Reno Omokri has published yet another profound message on his Twitter account centred on why specific posts get more engagement and likes than others.
The social media influencer, author and former aide to ex Nigerian President Jonathan Goodluck argued that most people respond swiftly to sad news because they are programmed to feel sorry than to be happy for others.
This he explains, is the reason why thought-provoking articles and ‘good news’ posts don’t get much reactions juxtaposed to the sad and morose ones.
“When your Facebook status is that you are holidaying in the South of France, you got 20 likes. But when your status is ‘Oh no, I just lost my job’, you get 2000 likes and 50 comments. People prefer to feel sorry for you than to feel happy for you!” he full post read.
Omokri was the Vice President, Africa, at Joe Trippi and Associates, a U.S Political Consulting firm. As the Special Assistant to President Goodluck Jonathan of Nigeria, he was noted for using social media to conduct surveys and project the developments undertaken by the Nigerian Government.
When President Umaru Musa Yar’adua was evacuated from Nigeria to Saudi Arabia on November 23, 2009, for a medical emergency, he did not hand over executive powers to his vice, Jonathan. This led to the founding of the G55 – a group who put pressure on the Nigerian Senate to transfer power to Jonathan.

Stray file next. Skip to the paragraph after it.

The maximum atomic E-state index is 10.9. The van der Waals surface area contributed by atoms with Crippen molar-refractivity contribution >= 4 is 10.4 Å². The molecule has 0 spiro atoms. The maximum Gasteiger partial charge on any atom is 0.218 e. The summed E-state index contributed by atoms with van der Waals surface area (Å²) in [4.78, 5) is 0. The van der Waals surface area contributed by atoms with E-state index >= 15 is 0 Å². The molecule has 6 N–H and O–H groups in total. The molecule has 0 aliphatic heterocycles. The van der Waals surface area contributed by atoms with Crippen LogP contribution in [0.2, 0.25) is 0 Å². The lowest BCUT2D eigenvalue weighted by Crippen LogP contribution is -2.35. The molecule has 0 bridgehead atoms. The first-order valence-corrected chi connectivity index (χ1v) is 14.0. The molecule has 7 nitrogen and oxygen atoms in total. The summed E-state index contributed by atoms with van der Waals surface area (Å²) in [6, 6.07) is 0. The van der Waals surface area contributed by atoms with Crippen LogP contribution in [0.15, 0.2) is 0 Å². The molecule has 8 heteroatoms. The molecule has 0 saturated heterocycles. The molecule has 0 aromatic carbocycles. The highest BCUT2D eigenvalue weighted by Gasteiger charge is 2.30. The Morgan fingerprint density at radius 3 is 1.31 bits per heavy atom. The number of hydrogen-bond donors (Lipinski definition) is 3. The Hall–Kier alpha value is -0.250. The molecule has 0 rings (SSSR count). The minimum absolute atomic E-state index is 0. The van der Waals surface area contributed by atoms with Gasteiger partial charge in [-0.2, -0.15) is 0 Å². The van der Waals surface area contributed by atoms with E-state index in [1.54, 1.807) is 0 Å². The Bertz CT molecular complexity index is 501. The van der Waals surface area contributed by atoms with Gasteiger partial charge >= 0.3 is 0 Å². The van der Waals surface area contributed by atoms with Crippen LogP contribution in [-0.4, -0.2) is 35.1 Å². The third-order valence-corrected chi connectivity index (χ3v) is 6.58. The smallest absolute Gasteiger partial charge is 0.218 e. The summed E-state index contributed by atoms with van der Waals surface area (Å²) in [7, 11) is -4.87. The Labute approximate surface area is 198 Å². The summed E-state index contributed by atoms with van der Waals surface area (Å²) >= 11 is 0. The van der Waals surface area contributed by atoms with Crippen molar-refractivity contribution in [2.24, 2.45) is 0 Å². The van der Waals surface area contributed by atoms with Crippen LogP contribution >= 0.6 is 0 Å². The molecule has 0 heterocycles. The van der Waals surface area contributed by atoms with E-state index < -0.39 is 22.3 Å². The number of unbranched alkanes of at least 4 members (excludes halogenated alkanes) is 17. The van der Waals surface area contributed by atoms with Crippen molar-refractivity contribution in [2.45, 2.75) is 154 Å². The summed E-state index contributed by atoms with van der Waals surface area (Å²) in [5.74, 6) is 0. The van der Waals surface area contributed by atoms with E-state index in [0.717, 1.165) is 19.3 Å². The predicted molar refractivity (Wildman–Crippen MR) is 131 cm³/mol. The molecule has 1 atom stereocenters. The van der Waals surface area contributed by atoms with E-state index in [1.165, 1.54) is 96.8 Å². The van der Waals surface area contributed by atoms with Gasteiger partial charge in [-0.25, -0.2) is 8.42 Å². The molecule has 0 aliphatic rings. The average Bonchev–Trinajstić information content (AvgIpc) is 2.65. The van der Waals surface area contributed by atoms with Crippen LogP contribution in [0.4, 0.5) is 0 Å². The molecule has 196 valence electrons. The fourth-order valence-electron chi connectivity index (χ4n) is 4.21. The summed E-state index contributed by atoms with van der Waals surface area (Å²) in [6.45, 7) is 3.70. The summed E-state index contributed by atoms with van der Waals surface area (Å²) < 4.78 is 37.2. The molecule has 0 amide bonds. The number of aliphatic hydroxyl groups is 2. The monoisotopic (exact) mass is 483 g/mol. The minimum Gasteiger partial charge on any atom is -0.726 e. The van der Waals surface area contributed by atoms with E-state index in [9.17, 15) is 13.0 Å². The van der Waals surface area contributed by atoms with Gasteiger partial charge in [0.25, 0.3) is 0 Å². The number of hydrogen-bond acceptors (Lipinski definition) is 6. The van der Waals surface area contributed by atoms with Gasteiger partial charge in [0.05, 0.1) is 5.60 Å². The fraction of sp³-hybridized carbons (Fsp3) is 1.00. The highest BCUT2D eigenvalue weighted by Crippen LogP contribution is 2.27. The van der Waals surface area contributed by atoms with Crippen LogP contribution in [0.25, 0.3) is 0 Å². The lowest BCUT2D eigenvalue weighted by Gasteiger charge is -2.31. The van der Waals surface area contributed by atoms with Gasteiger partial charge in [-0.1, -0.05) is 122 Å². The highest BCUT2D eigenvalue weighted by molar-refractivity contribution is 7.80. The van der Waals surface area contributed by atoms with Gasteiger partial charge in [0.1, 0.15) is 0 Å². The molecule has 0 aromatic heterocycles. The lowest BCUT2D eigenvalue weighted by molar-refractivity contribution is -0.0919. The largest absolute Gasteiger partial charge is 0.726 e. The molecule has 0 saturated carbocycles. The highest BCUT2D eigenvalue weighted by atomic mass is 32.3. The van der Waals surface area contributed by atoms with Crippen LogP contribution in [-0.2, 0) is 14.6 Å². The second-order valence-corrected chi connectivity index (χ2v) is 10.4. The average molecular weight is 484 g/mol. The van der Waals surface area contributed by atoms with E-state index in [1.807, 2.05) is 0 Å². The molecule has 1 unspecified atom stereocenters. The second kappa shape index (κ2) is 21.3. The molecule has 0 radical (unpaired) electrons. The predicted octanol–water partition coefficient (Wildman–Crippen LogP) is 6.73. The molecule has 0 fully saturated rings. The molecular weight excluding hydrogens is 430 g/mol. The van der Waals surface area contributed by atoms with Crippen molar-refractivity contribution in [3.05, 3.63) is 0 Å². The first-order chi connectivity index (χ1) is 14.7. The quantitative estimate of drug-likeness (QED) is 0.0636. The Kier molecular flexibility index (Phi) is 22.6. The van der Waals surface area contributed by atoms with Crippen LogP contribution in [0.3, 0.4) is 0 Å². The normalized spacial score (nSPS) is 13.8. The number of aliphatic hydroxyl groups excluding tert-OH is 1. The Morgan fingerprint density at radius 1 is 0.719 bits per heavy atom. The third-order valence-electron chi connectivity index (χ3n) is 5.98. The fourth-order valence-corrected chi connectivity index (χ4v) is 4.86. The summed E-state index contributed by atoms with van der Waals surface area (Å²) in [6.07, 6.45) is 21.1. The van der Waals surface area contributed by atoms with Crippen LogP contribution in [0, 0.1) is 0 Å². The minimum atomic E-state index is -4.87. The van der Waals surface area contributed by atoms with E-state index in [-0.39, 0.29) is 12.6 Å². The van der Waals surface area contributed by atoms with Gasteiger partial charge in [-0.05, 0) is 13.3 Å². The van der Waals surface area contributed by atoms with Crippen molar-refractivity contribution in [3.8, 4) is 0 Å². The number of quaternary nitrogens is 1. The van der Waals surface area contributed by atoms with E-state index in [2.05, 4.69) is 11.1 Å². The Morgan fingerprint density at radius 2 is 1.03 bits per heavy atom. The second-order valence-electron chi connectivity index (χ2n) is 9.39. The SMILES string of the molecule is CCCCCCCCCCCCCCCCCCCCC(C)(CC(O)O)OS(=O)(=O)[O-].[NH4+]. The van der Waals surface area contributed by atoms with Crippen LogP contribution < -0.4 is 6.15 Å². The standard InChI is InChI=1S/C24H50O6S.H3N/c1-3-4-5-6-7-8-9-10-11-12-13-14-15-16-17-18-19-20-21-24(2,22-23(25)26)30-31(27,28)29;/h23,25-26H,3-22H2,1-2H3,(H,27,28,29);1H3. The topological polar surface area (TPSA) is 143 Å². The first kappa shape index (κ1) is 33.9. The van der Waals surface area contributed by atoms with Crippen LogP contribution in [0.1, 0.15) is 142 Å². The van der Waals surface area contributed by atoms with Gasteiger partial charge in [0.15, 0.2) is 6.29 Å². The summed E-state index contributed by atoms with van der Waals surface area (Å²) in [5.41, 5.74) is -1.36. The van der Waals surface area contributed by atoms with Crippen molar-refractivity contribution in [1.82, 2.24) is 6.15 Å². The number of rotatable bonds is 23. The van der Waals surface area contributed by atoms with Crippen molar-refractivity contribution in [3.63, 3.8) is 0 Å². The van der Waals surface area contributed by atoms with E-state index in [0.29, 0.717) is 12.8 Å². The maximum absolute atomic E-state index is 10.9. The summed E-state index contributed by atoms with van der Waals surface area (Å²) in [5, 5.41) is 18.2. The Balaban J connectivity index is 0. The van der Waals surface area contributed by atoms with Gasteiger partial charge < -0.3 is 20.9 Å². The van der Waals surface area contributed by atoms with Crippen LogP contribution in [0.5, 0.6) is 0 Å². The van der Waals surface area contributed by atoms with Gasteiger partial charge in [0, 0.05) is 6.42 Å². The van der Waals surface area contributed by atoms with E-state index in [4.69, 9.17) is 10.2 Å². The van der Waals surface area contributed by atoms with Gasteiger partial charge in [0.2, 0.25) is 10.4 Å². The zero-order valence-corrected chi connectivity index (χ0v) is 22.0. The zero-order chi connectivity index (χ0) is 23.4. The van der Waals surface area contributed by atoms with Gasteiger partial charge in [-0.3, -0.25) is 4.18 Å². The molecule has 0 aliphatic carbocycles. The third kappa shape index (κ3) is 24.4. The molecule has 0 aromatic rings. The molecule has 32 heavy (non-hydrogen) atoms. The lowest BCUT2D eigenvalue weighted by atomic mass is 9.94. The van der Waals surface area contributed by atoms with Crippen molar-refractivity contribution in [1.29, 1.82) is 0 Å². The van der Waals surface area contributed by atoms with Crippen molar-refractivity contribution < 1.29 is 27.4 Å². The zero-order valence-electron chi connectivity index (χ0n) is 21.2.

In 2011 he led some Diaspora Nigerians to endorse Jonathan for the 2011 elections, Omokri was a signatory of a letter by a group known as G 57 that called for the resignation of Yar’adua. Between 2015 and 2016, Omokri was the host of Transformations With Reno Omokri, a Christian teaching program broadcast on Comcast, DISH Network and Roku. The 30 minute weekly telecast was produced by the Mind of Christ Christian Center in California.
Since May 29, 2015, Omokri has become known as one of the main opposition voices in Nigeria and has had several run ins with the current government in power. He has also been an advocate for restoring the moral fabric of society and other conservative value (Wikipedia).